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The Lazy Way to Harvest Worm Poo

August 14, 2010

Last year, I got worms for Mother’s Day, red wigglers. They’re the only pets we’ve had in the new house, but a kitten may be joining them soon. The worms make the best fertilizer for the garden. I also use it in my homemade seed starting mix – peat moss or coconut coir, perlite, and worm poo. The seedlings love it.

At first, I tried the different harvesting methods described in various sources. I tried sorting through the bin by hand. I tried dumping it all in a pile under a light and sorting through it. I tried letting it go a couple of weeks without feeding, then putting a melon rind in one spot for the worms to gather in. All of these were very time consuming, tedious, and dirty. The castings might be worth it, but still, there must be a better way. So, the last couple of harvests, I’ve tried something new.

My worm bin is a plastic storage bucket with holes drilled into the bottom for drainage and around the top for air circulation. There are  layers of composting materials inside. On the top is the cleaner shredded newspaper that provides a barrier between the composting materials and the house. This prevents fruit flies and soaks up excess moisture in the bin. When the shredded paper gets damp and the worms start working their way up into it, I add more fresh, dry, shredded newspaper.

compost worm bin

Under that is the layer where the new food scraps are added and the worms live and do their composting work.

compost worm bin

Under that is the more finished compost, the worm castings, and a whole lot of worms.

compost worm bin

To start the harvesting, I remove each of the top two layers, putting them onto old pizza boxes or bin lids.

compost worm bin

The bottom layer, I move into a bin without holes. Then, I put the middle layer into the bottom of the working bin with holes and the top layer back on top. If the top layer is too damp or there are food scraps mixed in, I’ll mist it and add fresh, dry, shredded newspaper on top.

The fresh bin with holes goes into the bin with the mostly composted materials and worms from the bottom layer of the original bin. I have holes drilled all over the lid. As the worms in the bottom bin finish off the last bits of food scraps, they migrate up through the holes in the bottom of the top bin, looking for food. The longer I wait, the fewer worms there are in the bottom bin at harvest time.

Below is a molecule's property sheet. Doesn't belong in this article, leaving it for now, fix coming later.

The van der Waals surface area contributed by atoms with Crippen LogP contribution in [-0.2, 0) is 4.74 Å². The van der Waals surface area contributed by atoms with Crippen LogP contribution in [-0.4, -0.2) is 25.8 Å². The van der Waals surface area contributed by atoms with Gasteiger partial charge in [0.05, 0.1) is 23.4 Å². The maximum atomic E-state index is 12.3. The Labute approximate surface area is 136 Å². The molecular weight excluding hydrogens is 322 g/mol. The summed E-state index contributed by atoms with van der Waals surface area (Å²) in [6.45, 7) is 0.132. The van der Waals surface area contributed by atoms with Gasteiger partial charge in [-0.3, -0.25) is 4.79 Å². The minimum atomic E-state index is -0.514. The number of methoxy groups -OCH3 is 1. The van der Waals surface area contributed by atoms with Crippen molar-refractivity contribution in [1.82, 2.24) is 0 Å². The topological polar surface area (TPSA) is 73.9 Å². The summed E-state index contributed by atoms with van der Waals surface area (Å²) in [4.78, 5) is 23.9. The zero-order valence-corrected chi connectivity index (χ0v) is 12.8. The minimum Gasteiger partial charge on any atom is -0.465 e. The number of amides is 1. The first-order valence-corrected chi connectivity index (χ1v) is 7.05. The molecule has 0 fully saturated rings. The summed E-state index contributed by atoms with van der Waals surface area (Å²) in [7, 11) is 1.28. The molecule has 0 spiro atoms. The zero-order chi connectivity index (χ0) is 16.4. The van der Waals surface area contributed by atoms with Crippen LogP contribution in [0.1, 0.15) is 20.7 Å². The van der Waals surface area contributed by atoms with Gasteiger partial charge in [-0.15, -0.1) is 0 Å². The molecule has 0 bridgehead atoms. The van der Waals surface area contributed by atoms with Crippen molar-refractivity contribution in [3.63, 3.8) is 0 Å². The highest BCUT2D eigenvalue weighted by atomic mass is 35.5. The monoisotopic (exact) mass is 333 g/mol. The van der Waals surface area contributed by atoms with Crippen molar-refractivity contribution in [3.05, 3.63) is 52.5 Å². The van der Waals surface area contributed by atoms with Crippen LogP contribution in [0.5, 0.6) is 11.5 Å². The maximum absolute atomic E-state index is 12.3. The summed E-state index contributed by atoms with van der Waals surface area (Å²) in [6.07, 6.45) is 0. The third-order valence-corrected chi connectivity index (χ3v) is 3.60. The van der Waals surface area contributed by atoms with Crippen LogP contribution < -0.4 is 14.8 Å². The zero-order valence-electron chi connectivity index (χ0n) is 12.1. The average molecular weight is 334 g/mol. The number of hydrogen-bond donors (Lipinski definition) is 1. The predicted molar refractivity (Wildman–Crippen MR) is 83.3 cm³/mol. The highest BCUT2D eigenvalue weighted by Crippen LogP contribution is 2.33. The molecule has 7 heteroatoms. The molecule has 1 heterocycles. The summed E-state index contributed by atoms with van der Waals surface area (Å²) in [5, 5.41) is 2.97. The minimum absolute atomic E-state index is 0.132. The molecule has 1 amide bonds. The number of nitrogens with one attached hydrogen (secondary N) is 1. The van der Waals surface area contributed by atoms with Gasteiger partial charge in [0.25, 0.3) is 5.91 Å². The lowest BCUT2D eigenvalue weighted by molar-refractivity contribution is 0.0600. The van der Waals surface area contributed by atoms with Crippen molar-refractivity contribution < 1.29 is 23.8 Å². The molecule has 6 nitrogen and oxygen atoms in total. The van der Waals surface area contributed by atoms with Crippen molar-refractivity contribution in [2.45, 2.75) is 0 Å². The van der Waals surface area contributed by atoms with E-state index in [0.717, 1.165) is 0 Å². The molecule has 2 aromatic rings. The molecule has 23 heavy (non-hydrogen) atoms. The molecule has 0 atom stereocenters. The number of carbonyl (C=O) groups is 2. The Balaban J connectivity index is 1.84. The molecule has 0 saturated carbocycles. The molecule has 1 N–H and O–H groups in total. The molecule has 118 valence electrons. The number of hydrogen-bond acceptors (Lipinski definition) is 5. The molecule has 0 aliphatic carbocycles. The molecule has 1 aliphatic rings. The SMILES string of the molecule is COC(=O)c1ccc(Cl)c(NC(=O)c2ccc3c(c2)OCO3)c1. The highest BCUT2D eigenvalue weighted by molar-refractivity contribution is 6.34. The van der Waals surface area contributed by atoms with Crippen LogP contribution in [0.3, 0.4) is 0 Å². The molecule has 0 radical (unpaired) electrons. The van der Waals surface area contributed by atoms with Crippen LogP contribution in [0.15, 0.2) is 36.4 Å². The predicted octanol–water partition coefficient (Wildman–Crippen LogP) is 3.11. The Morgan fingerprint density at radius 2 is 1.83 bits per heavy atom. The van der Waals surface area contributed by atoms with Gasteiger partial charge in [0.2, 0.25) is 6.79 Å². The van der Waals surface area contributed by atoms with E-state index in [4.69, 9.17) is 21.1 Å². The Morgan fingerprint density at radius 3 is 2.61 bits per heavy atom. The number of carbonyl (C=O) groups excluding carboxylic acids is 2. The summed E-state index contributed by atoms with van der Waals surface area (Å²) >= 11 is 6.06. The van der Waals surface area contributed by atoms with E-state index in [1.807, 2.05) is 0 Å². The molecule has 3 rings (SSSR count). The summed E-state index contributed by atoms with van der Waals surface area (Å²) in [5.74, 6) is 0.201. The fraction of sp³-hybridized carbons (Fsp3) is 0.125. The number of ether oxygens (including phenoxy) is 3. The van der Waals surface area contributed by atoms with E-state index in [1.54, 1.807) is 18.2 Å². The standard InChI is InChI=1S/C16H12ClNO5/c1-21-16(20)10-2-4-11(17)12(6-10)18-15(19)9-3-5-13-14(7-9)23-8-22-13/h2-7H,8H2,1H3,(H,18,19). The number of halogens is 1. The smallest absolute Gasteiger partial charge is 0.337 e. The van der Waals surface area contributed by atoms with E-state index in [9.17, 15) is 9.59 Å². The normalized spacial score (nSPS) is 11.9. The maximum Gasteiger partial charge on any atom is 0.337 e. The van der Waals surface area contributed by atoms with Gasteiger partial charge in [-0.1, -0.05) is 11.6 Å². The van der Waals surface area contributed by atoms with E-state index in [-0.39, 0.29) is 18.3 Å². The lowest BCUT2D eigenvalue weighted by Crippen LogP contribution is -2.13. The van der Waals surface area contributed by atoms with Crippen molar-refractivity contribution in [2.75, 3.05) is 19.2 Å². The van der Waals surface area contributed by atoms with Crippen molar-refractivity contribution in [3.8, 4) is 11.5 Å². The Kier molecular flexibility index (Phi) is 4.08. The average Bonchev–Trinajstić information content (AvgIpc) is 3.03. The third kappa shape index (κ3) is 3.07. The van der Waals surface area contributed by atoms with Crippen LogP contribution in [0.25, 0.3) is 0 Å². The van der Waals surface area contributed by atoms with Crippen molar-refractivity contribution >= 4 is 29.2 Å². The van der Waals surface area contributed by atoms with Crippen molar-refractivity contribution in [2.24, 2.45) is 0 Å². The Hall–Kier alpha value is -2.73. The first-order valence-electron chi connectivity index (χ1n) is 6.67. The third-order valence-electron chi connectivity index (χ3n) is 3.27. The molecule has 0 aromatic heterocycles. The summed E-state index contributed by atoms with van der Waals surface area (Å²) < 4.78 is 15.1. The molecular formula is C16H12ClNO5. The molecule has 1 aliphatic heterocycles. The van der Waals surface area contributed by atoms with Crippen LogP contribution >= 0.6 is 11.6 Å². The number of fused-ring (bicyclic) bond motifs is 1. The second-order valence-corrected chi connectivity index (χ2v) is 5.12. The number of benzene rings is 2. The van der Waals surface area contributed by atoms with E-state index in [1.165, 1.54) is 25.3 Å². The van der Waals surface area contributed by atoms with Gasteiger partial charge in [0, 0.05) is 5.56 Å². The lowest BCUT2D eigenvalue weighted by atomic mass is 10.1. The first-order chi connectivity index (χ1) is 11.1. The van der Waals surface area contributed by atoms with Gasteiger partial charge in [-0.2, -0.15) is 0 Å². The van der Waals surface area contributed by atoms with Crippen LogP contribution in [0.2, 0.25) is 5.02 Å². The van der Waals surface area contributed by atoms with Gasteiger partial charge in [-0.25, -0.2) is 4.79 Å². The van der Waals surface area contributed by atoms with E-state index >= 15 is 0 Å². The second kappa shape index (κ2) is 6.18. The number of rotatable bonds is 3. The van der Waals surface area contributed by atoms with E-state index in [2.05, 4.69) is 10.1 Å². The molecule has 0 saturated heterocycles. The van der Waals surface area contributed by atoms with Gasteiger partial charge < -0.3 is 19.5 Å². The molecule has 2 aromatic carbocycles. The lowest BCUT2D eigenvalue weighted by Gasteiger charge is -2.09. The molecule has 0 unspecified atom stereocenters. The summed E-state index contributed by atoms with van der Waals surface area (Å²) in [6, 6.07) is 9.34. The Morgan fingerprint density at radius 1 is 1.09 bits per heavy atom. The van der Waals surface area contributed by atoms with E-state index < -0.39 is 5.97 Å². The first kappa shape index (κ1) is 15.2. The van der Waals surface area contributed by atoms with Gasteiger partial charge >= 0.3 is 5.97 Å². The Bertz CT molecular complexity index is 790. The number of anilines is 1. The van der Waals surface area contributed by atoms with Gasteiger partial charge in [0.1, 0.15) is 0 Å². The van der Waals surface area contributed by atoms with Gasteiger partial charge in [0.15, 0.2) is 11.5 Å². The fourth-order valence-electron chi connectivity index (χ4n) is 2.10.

compost worm bin

The closed bin underneath is where the finished, mostly worm-free compost stays until I need it. Hopefully, by the time I use it up, the upper bins will be ready to harvest.

compost worm bin

In the summer, I keep the worm bins at the bottom of the basement stairs. Last winter, they were upstairs, where it was warmer and would keep them composting more. The basement doesn’t get cold enough to harm them in winter, but they do slow down at lower temperatures.

Butterfly and Tiger Lily

August 12, 2010

butterfly & tiger lily

Rose Bonbon Cosmos & Amaranth

August 9, 2010

rose bonbon cosmos & amaranth

Potato Flowers

August 7, 2010

Out of 30 seed potatoes, only one failed to grow. Most of them didn’t bloom.

potato

The flowers are all gone now, but they were pretty little things.

potato

A few were pink. I’m not sure which flowers were from which varieties, but I planted all blue, all red, and purple peruvian.

potato

GROW Nasturtiums August Update

August 3, 2010

The garden is finally to the point where I can happily post photos of the full garden. The nasturtiums are planted at the corner of each trellis post, in a hanging basket at each end of the trellis, and outside the front corner.

nasturtium

At one corner, I wound the vine around the trellis as it grew. It’s grown quite tall,

nasturtium

but the plant in the basket has stayed small.

nasturtium

The spitfire growing with sweet peas is smaller than others, but also greener and healthier. The base of the plant is shaded by its companions. Maybe that helps keep it from drying out.